Women IT Workers Earn $10,000 Less Than Men, Census Data Says

Posted By Eliana Osborn on August 31, 2016 at 9:35 am
Women IT Workers Earn $10,000 Less Than Men, Census Data Says

Men IT workers on average make over $10,000 more than women in the industry, according to new  Census Bureau data on trends in the industry. That’s a smaller gap than in 1970, when the field was in its early days. But it’s still significant for the 4.6 million IT employees in the U.S.

IT workers have always made significantly higher wages than the national average. That trend continues today. Men average $80,895 per year and women are paid an average of $70,385 per year.

Within the IT field, the job with the greatest income disparity is database administrators — where the most women are employed. The gap isn’t present among network architects and research scientists.

Education and IT workers

More and more IT workers have advanced degrees. In computer and information research, more than 50% have at least a master’s degree. For IT in general, one in five has a master’s. Computer support specialists are the least likely to have graduate education (just 8%) along with network and systems administrators (12%).

Not surprisingly, the jobs with less need of advanced degrees are the ones that pay the least in the IT industry.


The Census divides IT jobs into 12 occupations, half of which make up about 75% of the job force. More than one million IT workers (25%) are involved with software (developing or application) making up the largest field. Another quarter comes from the combination of computer support specialists (about 12.8%) and nonspecified computer occupations, which include things such as computer lab technicians.


The youngest IT segment is web developers, where 11% are between 16 and 24 years old and 38% are between 25 and 34 years old. The jobs skewing oldest are for computer programmers and researchers, where 20% of employees are older than 55. As an industry, IT workers are more concentrated in the 24-to  44-year-old range than the general employed population.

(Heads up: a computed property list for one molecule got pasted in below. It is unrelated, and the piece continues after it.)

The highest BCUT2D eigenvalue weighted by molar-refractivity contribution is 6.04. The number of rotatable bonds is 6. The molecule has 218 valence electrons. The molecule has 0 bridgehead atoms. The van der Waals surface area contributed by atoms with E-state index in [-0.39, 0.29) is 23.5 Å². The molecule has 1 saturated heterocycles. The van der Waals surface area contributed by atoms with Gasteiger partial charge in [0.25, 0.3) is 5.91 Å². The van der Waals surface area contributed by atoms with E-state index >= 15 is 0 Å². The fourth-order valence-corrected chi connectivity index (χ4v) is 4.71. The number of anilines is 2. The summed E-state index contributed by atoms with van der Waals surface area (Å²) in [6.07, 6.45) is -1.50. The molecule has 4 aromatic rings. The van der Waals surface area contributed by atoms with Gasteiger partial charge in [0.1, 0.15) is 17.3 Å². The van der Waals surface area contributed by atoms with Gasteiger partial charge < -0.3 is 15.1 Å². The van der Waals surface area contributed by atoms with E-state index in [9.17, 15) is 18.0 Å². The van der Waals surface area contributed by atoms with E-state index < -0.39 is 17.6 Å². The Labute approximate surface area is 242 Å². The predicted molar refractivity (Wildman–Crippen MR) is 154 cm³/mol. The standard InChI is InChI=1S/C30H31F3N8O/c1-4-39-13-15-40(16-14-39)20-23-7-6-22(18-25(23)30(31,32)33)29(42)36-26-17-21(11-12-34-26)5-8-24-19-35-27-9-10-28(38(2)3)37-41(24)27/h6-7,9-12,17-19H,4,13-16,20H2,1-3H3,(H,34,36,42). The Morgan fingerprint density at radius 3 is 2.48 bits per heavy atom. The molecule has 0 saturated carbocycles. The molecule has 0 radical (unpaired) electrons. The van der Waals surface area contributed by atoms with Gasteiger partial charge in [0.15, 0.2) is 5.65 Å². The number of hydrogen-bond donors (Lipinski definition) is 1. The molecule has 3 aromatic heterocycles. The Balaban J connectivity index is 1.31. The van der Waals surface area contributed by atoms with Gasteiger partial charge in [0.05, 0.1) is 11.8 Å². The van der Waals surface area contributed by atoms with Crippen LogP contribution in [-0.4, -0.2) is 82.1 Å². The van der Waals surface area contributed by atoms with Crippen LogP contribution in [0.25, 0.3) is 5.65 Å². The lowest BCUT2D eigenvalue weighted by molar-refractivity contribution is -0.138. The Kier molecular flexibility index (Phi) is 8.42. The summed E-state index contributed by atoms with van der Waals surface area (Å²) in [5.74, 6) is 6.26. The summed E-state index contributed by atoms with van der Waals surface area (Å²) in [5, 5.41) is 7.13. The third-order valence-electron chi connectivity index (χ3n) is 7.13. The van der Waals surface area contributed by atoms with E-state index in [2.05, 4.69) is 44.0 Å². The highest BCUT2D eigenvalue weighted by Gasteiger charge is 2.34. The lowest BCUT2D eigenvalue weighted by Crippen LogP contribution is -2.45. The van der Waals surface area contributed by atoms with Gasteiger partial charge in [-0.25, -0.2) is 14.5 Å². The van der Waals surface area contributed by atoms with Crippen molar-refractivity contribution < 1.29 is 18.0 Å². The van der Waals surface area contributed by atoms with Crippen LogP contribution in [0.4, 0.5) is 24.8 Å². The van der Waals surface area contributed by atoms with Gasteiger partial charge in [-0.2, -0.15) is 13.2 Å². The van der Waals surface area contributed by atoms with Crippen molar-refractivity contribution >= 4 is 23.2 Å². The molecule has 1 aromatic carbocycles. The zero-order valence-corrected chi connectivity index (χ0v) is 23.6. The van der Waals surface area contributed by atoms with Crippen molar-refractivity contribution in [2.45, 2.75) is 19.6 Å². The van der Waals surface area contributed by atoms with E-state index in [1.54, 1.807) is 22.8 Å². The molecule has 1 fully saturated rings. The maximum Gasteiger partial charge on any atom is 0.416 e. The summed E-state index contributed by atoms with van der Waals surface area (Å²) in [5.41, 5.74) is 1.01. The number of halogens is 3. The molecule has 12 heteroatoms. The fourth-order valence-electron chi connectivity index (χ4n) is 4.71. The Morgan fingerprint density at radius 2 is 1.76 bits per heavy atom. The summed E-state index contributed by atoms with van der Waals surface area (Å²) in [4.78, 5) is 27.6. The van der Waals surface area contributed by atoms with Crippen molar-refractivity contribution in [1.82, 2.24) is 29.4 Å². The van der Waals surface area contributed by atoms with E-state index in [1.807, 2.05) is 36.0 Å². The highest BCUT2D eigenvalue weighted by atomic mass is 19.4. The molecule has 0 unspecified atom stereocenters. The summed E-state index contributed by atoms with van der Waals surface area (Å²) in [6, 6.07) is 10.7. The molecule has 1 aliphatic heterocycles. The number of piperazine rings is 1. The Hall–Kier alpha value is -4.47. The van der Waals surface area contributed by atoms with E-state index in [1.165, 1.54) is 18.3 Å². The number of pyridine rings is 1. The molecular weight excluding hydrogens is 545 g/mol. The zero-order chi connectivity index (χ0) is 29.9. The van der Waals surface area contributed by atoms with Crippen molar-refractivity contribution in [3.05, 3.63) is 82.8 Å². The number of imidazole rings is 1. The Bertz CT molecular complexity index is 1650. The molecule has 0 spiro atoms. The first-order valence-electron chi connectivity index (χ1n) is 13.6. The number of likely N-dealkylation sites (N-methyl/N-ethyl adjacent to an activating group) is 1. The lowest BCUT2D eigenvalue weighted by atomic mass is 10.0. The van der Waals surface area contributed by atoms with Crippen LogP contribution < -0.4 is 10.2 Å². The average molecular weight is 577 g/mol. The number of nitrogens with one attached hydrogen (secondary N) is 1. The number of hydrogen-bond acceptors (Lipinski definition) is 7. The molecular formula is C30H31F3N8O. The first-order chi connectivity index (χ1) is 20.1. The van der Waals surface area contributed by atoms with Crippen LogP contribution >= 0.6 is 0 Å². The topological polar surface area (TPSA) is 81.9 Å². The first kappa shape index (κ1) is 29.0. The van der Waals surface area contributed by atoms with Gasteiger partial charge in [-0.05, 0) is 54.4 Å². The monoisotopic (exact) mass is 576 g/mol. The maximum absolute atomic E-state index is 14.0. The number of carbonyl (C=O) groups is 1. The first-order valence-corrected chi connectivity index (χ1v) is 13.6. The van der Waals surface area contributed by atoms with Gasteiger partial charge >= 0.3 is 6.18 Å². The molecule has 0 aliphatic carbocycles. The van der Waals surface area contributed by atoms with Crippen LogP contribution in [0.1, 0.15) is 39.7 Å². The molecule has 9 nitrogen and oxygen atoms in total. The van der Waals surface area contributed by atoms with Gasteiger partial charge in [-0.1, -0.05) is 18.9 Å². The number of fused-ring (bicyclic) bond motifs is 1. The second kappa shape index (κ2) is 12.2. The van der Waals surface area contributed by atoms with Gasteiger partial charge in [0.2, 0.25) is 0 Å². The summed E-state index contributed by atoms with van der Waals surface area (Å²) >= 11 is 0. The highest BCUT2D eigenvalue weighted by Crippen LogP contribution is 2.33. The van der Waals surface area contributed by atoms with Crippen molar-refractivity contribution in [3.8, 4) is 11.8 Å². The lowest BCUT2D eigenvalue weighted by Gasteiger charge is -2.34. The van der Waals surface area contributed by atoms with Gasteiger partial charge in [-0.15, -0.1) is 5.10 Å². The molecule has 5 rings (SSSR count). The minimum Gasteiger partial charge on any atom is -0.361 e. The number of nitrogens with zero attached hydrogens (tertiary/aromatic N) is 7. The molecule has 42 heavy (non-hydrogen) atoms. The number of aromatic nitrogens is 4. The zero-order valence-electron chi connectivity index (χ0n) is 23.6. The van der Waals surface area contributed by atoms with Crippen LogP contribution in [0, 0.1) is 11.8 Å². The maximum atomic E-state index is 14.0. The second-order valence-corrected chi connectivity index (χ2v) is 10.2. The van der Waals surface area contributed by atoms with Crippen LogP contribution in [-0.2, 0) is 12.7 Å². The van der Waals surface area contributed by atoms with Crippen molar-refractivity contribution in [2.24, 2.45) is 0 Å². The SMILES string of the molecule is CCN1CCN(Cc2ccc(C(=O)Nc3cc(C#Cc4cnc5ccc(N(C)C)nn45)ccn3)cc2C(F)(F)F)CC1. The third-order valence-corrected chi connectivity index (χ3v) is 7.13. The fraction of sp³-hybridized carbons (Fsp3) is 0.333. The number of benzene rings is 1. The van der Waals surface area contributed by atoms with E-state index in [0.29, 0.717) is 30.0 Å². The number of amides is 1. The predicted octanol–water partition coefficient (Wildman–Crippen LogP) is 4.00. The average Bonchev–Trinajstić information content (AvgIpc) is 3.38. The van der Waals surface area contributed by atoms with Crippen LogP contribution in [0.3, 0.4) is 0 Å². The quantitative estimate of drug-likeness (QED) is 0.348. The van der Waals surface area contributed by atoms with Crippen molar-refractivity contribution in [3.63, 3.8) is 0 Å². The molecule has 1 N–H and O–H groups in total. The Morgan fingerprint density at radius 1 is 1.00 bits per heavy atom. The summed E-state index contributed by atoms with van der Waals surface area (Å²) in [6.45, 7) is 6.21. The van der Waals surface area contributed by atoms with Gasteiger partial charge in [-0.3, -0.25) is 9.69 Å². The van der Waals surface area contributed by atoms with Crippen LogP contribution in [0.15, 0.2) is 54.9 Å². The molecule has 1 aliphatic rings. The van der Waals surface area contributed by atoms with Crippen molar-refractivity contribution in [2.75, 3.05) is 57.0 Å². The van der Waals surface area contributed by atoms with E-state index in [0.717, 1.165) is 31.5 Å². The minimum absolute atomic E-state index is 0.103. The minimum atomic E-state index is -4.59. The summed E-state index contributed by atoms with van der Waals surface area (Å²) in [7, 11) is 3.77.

The proportion of women in IT has decreased over time. In 1990, women made up 31% of this workforce; today, it’s just 25%. The most male-dominated field is computer network architects, where 90% of employees are male. On the other end of the spectrum, 38% of database administrators are female as are 37% of system analysts.

IT is a predominately white occupation. About 70% of employees identify as this race, with 18% Asian, 7% African-American, 4% Hispanic, and 4% mixed race. These numbers differ from the racial breakdown of American workers generally.

IT workers are somewhat more likely to work from home than other workers and less likely to work for the government. They also are more likely to work for a private company and less likely to be self-employed, though there are no dramatic differences.

Eliana Osborn
Eliana Osborn is an associate English professor at Arizona Western College, with degrees from Brigham Young University and Northern Arizona University. She’s published widely in forums such as The New York Times, the Washington Post, the Christian Science Monitor, and the Chronicle of Higher Education.

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